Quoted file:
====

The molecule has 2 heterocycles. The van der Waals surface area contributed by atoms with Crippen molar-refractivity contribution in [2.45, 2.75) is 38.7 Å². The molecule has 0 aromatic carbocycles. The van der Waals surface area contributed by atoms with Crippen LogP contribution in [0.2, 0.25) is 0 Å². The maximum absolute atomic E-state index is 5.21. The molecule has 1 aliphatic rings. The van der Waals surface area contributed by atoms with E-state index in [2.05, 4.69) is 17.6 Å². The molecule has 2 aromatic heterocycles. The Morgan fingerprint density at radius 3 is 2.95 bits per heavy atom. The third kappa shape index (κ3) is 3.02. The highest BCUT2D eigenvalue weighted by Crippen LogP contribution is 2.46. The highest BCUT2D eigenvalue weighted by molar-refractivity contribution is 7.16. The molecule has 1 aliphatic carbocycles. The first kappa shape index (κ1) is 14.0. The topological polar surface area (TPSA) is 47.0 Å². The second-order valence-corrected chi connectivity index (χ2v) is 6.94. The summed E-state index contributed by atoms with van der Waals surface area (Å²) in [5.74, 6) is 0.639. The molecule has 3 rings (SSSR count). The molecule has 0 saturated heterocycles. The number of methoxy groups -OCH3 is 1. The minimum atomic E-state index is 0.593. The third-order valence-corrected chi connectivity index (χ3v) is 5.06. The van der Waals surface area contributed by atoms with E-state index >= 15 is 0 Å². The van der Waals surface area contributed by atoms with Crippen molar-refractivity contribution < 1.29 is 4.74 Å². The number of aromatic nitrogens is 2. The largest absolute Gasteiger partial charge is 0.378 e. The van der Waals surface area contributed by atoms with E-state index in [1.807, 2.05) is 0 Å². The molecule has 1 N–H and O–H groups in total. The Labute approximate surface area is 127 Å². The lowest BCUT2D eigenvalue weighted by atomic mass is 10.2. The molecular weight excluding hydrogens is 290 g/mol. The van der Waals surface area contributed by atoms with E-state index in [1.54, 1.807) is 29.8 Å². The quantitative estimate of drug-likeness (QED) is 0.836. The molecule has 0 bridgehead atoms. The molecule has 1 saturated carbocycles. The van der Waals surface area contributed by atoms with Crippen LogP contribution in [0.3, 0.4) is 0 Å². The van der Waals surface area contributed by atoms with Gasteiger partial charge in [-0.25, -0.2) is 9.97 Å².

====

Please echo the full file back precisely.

The molecule has 2 heterocycles. The van der Waals surface area contributed by atoms with Crippen molar-refractivity contribution in [2.45, 2.75) is 38.7 Å². The molecule has 0 aromatic carbocycles. The van der Waals surface area contributed by atoms with Crippen LogP contribution in [0.2, 0.25) is 0 Å². The maximum absolute atomic E-state index is 5.21. The molecule has 1 aliphatic rings. The van der Waals surface area contributed by atoms with E-state index in [2.05, 4.69) is 17.6 Å². The molecule has 2 aromatic heterocycles. The Morgan fingerprint density at radius 3 is 2.95 bits per heavy atom. The third kappa shape index (κ3) is 3.02. The highest BCUT2D eigenvalue weighted by Crippen LogP contribution is 2.46. The highest BCUT2D eigenvalue weighted by molar-refractivity contribution is 7.16. The molecule has 1 aliphatic carbocycles. The first kappa shape index (κ1) is 14.0. The topological polar surface area (TPSA) is 47.0 Å². The second-order valence-corrected chi connectivity index (χ2v) is 6.94. The summed E-state index contributed by atoms with van der Waals surface area (Å²) in [5.74, 6) is 0.639. The molecule has 3 rings (SSSR count). The molecule has 0 saturated heterocycles. The number of methoxy groups -OCH3 is 1. The minimum atomic E-state index is 0.593. The third-order valence-corrected chi connectivity index (χ3v) is 5.06. The van der Waals surface area contributed by atoms with E-state index >= 15 is 0 Å². The van der Waals surface area contributed by atoms with Crippen molar-refractivity contribution < 1.29 is 4.74 Å². The number of aromatic nitrogens is 2. The largest absolute Gasteiger partial charge is 0.378 e. The van der Waals surface area contributed by atoms with E-state index in [1.807, 2.05) is 0 Å². The molecule has 1 N–H and O–H groups in total. The Labute approximate surface area is 127 Å². The lowest BCUT2D eigenvalue weighted by atomic mass is 10.2. The molecular weight excluding hydrogens is 290 g/mol. The van der Waals surface area contributed by atoms with E-state index in [1.54, 1.807) is 29.8 Å². The quantitative estimate of drug-likeness (QED) is 0.836. The molecule has 0 bridgehead atoms. The molecule has 1 saturated carbocycles. The van der Waals surface area contributed by atoms with Crippen LogP contribution in [0.3, 0.4) is 0 Å². The van der Waals surface area contributed by atoms with Gasteiger partial charge in [-0.25, -0.2) is 9.97 Å².